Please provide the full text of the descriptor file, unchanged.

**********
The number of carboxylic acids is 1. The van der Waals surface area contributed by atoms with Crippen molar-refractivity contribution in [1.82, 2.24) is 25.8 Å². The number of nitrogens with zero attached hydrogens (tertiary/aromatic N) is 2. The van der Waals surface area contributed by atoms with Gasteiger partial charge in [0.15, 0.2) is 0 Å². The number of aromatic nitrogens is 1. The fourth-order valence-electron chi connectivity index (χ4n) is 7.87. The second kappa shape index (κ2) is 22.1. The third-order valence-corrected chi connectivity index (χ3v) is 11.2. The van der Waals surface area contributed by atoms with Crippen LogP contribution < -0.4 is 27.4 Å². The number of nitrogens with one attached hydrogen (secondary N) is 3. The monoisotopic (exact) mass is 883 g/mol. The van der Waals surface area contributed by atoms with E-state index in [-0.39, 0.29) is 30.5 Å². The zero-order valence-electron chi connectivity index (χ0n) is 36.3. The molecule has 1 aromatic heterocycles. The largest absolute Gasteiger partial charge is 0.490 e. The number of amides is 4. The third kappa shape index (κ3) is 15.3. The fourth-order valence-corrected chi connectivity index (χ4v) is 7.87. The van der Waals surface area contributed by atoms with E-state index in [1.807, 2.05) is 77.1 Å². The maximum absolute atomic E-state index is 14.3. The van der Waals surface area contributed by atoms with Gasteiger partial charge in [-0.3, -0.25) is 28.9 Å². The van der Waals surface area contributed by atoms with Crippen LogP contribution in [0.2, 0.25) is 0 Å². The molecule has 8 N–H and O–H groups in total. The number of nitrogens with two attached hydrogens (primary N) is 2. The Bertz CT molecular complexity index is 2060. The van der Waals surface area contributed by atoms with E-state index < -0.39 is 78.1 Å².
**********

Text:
The number of carboxylic acids is 1. The van der Waals surface area contributed by atoms with Crippen molar-refractivity contribution in [1.82, 2.24) is 25.8 Å². The number of nitrogens with zero attached hydrogens (tertiary/aromatic N) is 2. The van der Waals surface area contributed by atoms with Gasteiger partial charge in [0.15, 0.2) is 0 Å². The number of aromatic nitrogens is 1. The fourth-order valence-electron chi connectivity index (χ4n) is 7.87. The second kappa shape index (κ2) is 22.1. The third-order valence-corrected chi connectivity index (χ3v) is 11.2. The van der Waals surface area contributed by atoms with Crippen LogP contribution < -0.4 is 27.4 Å². The number of nitrogens with one attached hydrogen (secondary N) is 3. The monoisotopic (exact) mass is 883 g/mol. The van der Waals surface area contributed by atoms with E-state index in [-0.39, 0.29) is 30.5 Å². The zero-order valence-electron chi connectivity index (χ0n) is 36.3. The molecule has 1 aromatic heterocycles. The largest absolute Gasteiger partial charge is 0.490 e. The number of amides is 4. The third kappa shape index (κ3) is 15.3. The fourth-order valence-corrected chi connectivity index (χ4v) is 7.87. The van der Waals surface area contributed by atoms with E-state index in [1.807, 2.05) is 77.1 Å². The maximum absolute atomic E-state index is 14.3. The van der Waals surface area contributed by atoms with Gasteiger partial charge in [-0.3, -0.25) is 28.9 Å². The van der Waals surface area contributed by atoms with Crippen LogP contribution in [0.2, 0.25) is 0 Å². The molecule has 8 N–H and O–H groups in total. The number of nitrogens with two attached hydrogens (primary N) is 2. The Bertz CT molecular complexity index is 2060. The van der Waals surface area contributed by atoms with E-state index < -0.39 is 78.1 Å².